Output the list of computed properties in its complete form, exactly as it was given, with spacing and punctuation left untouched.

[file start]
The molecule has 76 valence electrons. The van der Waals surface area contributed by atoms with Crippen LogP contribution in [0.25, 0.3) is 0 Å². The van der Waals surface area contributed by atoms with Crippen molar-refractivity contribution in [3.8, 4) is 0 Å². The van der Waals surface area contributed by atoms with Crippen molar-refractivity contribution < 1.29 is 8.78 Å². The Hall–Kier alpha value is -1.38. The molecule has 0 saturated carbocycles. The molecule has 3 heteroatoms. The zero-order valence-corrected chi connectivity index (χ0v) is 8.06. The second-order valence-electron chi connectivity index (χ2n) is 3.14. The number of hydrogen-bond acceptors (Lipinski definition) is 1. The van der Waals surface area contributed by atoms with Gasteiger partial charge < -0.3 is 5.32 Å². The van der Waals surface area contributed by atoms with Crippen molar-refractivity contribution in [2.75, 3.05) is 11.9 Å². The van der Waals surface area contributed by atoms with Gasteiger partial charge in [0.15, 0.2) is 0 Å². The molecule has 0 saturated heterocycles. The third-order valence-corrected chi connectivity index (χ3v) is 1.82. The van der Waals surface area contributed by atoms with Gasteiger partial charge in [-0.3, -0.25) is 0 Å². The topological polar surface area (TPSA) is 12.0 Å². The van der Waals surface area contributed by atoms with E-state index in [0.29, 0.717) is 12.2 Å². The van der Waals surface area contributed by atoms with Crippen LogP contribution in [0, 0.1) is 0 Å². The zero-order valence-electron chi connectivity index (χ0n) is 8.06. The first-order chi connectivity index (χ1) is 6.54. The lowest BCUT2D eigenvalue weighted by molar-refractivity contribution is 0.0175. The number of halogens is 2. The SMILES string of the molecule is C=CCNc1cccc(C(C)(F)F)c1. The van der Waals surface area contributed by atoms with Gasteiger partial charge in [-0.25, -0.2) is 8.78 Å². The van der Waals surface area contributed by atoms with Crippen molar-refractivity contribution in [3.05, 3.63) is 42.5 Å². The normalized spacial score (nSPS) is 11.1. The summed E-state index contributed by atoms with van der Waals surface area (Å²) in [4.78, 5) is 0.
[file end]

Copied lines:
The molecule has 76 valence electrons. The van der Waals surface area contributed by atoms with Crippen LogP contribution in [0.25, 0.3) is 0 Å². The van der Waals surface area contributed by atoms with Crippen molar-refractivity contribution in [3.8, 4) is 0 Å². The van der Waals surface area contributed by atoms with Crippen molar-refractivity contribution < 1.29 is 8.78 Å². The Hall–Kier alpha value is -1.38. The molecule has 0 saturated carbocycles. The molecule has 3 heteroatoms. The zero-order valence-corrected chi connectivity index (χ0v) is 8.06. The second-order valence-electron chi connectivity index (χ2n) is 3.14. The number of hydrogen-bond acceptors (Lipinski definition) is 1. The van der Waals surface area contributed by atoms with Gasteiger partial charge < -0.3 is 5.32 Å². The van der Waals surface area contributed by atoms with Crippen molar-refractivity contribution in [2.75, 3.05) is 11.9 Å². The van der Waals surface area contributed by atoms with Gasteiger partial charge in [0.15, 0.2) is 0 Å². The molecule has 0 saturated heterocycles. The third-order valence-corrected chi connectivity index (χ3v) is 1.82. The van der Waals surface area contributed by atoms with Gasteiger partial charge in [-0.3, -0.25) is 0 Å². The topological polar surface area (TPSA) is 12.0 Å². The van der Waals surface area contributed by atoms with E-state index in [0.29, 0.717) is 12.2 Å². The van der Waals surface area contributed by atoms with Crippen LogP contribution in [0, 0.1) is 0 Å². The zero-order valence-electron chi connectivity index (χ0n) is 8.06. The first-order chi connectivity index (χ1) is 6.54. The lowest BCUT2D eigenvalue weighted by molar-refractivity contribution is 0.0175. The number of halogens is 2. The SMILES string of the molecule is C=CCNc1cccc(C(C)(F)F)c1. The van der Waals surface area contributed by atoms with Gasteiger partial charge in [-0.25, -0.2) is 8.78 Å². The van der Waals surface area contributed by atoms with Crippen molar-refractivity contribution in [3.05, 3.63) is 42.5 Å². The normalized spacial score (nSPS) is 11.1. The summed E-state index contributed by atoms with van der Waals surface area (Å²) in [4.78, 5) is 0.